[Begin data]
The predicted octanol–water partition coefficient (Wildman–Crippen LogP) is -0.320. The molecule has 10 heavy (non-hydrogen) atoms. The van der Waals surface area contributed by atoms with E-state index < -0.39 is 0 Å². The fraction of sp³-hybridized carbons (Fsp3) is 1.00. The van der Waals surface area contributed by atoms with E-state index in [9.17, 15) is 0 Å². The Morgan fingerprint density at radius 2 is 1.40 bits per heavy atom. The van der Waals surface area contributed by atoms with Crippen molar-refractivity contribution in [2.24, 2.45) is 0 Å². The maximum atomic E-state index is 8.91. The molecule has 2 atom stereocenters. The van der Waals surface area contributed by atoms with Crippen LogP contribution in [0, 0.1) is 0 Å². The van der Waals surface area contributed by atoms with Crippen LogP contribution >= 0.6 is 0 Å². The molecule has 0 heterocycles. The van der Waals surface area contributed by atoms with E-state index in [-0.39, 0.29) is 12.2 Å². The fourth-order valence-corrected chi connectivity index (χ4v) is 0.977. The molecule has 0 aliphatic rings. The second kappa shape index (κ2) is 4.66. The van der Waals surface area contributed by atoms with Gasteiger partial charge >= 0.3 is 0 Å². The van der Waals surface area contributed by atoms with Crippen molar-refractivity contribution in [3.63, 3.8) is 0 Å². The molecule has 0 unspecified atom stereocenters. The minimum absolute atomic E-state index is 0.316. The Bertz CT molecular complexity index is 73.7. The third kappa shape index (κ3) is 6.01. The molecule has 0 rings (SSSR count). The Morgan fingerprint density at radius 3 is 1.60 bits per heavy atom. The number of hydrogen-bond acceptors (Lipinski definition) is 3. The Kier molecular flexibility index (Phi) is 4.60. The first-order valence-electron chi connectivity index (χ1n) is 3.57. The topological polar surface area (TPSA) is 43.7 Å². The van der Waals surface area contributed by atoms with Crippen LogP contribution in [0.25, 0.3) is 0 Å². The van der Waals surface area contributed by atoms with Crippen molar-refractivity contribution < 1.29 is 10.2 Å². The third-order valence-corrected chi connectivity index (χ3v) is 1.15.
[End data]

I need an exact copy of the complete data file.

The predicted octanol–water partition coefficient (Wildman–Crippen LogP) is -0.320. The molecule has 10 heavy (non-hydrogen) atoms. The van der Waals surface area contributed by atoms with E-state index < -0.39 is 0 Å². The fraction of sp³-hybridized carbons (Fsp3) is 1.00. The van der Waals surface area contributed by atoms with E-state index in [9.17, 15) is 0 Å². The Morgan fingerprint density at radius 2 is 1.40 bits per heavy atom. The van der Waals surface area contributed by atoms with Crippen molar-refractivity contribution in [2.24, 2.45) is 0 Å². The maximum atomic E-state index is 8.91. The molecule has 2 atom stereocenters. The van der Waals surface area contributed by atoms with Crippen LogP contribution in [0, 0.1) is 0 Å². The van der Waals surface area contributed by atoms with Crippen LogP contribution >= 0.6 is 0 Å². The molecule has 0 heterocycles. The van der Waals surface area contributed by atoms with E-state index in [-0.39, 0.29) is 12.2 Å². The fourth-order valence-corrected chi connectivity index (χ4v) is 0.977. The molecule has 0 aliphatic rings. The second kappa shape index (κ2) is 4.66. The van der Waals surface area contributed by atoms with Gasteiger partial charge >= 0.3 is 0 Å². The van der Waals surface area contributed by atoms with Crippen molar-refractivity contribution in [3.63, 3.8) is 0 Å². The molecule has 0 unspecified atom stereocenters. The minimum absolute atomic E-state index is 0.316. The Bertz CT molecular complexity index is 73.7. The third kappa shape index (κ3) is 6.01. The molecule has 0 rings (SSSR count). The Morgan fingerprint density at radius 3 is 1.60 bits per heavy atom. The number of hydrogen-bond acceptors (Lipinski definition) is 3. The Kier molecular flexibility index (Phi) is 4.60. The first-order valence-electron chi connectivity index (χ1n) is 3.57. The topological polar surface area (TPSA) is 43.7 Å². The van der Waals surface area contributed by atoms with Crippen LogP contribution in [0.25, 0.3) is 0 Å². The van der Waals surface area contributed by atoms with Crippen molar-refractivity contribution < 1.29 is 10.2 Å². The third-order valence-corrected chi connectivity index (χ3v) is 1.15.